Some Advice for the Local Libertarian Party

For lack of a better term, I call myself a libertarian with a small-l.  I do not, despite this term, feel much allegiance to the formal Libertarian Party.  I tend to like their platforms more than those of the major parties, but many of their candidates seem unserious to me.

Today I got my first press release from the local LP candidate for Governor.  And what is it about?  The LP candidate jumps into the fray on the Arizona 9/11 Memorial:

Libertarian nominee for Governor, Barry Hess weighs in on the only
thing Democrat Janet Napolitano and Republican Len Munsil can find to
disagree about - the great Arizona 9-11 memorial debate.

When asked for his input, Mr. Hess replied, "It doesn't surprise me
that this is all they can come up with to distinguish themselves as a
reason to vote for them.  The problem is that neither one of them ever
seems to posses the ability to go to the root of the issue.  The very
first thing they should have determined is, what is it?  Is it a
tribute to the innocent lives lost on 9-11, or is it a memorial of the
If it is a tribute to the innocent
dead, then the politically-charged slogans are clearly misplaced and
should be removed.  If it is a monument memorializing a tragic event
that is surrounded by a multitude of dubious official explanations of
what actually happened when innocent lives were caught up in something
bigger than them and lost in a politically-induced inevitability, then
the outrage expressed in the slogans is well, and rightfully placed.
Why didn't the Republican or the Democrat first establish what it is
supposed to be?  Because they are both just using it as a soapbox, and
it's shameful they would each use it in an attempt to garner votes.
The public really should reflect on the fact that if these are the best
candidates the Republican & Democrat parties could come up with,
maybe neither is their best option for Governor."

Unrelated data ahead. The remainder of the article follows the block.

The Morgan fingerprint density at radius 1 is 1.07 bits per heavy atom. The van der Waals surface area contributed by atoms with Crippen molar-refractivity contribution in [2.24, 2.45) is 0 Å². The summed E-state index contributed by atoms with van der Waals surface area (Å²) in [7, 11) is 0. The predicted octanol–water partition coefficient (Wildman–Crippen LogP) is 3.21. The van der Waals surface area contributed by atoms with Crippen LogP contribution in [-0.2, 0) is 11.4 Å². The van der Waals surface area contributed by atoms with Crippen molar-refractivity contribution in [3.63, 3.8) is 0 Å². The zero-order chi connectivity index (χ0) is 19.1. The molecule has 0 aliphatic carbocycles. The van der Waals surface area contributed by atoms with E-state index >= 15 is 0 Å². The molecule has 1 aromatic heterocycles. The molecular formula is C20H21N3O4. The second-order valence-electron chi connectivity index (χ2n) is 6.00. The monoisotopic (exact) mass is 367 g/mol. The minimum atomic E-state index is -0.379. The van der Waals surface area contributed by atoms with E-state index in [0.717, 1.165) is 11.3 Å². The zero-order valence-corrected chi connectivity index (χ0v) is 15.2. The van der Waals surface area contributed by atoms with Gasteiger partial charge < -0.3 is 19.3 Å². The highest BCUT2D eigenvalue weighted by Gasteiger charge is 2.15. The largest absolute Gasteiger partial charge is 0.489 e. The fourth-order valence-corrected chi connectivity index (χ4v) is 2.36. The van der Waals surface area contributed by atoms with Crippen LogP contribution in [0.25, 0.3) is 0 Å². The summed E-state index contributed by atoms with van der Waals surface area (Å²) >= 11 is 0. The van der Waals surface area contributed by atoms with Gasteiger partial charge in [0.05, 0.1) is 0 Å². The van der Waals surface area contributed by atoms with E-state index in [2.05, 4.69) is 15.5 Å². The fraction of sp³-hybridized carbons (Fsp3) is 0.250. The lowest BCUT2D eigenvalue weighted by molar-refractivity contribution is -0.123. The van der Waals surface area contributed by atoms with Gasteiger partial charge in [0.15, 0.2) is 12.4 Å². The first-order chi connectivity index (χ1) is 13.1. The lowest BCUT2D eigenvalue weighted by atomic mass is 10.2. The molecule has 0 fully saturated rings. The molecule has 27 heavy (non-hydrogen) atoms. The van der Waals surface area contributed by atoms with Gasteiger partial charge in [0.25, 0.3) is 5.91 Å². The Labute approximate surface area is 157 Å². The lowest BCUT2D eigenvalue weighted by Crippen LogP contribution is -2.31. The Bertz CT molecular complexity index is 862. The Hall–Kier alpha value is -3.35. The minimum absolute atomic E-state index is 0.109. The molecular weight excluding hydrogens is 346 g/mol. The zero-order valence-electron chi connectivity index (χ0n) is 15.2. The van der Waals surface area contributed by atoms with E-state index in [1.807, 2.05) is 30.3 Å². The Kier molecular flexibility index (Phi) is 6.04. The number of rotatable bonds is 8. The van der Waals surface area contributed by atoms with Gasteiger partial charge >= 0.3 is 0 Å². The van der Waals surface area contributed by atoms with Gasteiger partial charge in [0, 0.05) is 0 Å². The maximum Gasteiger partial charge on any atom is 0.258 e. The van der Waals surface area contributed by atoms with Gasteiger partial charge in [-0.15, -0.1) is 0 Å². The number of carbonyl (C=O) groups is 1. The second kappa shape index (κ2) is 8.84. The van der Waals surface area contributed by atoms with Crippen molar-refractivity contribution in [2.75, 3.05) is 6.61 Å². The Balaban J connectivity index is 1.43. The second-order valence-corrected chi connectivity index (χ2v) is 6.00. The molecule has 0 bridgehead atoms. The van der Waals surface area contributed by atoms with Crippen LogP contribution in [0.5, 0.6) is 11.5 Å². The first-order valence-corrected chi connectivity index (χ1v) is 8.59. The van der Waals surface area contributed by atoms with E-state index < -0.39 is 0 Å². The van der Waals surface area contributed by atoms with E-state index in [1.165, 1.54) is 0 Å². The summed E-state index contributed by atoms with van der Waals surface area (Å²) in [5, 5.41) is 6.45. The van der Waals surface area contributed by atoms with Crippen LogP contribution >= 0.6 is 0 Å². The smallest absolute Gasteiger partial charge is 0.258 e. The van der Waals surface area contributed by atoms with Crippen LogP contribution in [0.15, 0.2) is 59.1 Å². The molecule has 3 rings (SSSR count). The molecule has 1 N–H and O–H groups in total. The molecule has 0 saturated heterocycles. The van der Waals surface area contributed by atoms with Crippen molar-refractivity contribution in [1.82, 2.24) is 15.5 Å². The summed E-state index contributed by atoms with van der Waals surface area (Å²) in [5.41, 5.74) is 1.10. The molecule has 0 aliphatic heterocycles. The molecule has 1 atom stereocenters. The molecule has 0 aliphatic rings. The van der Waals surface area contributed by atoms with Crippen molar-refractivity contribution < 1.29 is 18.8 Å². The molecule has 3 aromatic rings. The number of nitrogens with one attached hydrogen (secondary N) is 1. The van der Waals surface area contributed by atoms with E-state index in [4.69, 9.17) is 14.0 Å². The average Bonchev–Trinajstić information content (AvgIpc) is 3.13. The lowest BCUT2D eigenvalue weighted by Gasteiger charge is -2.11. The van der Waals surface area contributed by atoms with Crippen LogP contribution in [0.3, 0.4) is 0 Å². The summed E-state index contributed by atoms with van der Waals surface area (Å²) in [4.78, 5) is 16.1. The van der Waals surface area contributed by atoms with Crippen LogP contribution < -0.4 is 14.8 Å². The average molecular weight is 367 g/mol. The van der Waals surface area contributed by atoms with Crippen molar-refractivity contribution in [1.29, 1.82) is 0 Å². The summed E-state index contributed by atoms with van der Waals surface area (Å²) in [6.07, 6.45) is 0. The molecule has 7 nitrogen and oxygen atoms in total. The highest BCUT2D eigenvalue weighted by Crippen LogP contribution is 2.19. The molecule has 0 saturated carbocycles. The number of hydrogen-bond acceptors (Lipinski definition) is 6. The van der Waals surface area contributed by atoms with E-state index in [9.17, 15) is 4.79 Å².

When I read the first line, I thought Mr. Hess was going to rightly criticize the major party candidates for focusing on trivia.  But no, he jumps right in himself.  I'm not a big fan of how the memorial turned out, but while the memorial was officially sanctioned by the governor, it was at least all privately funded.  We seem to have many other issues in a state where the government is building the new Berlin Wall that I would think a good libertarian would be more concerned about.

Here would have been my response:

"While the major party candidates focus all their attention on the content of a single
piece of privately-funded sculpture in downtown Phoenix, Warren Meyer criticized both
candidates for their support of a government-funded half-billion dollar monument to
mediocre football
and corporate welfare out in Glendale."

Postscript:  By the way, this government-funded facility is used for its core purpose just 11 days out of the year  (Fiesta Bowl, 2 pre-season games, 8 regular season games) which gives it an occupancy  of 3%.  Supporters will argue that it is used for other events (e.g. a home and garden show) but these events could be held at existing facilities costing 1/10 the amount of Glendale Stadium.  To somehow take credit for these other events is disingenuous, because their move to Glendale likely cannibalizes the revenue of some other government facility, like the convention center.  Most of the cost of the stadium -- visitor amenities, locker rooms, sliding roof, sliding grass floor, seats, etc -- are for football only.  More about why I hate the public funding of stadiums here.

One Comment

  1. Hess Campaign:

    FYI, the day BEFORE, a press release went out about the Wall. Sometimes you need to send out press that deals with the topic of the day... and the 9/11 Memorial was the topic of the day.

    See for the Wall piece. Note the date on it.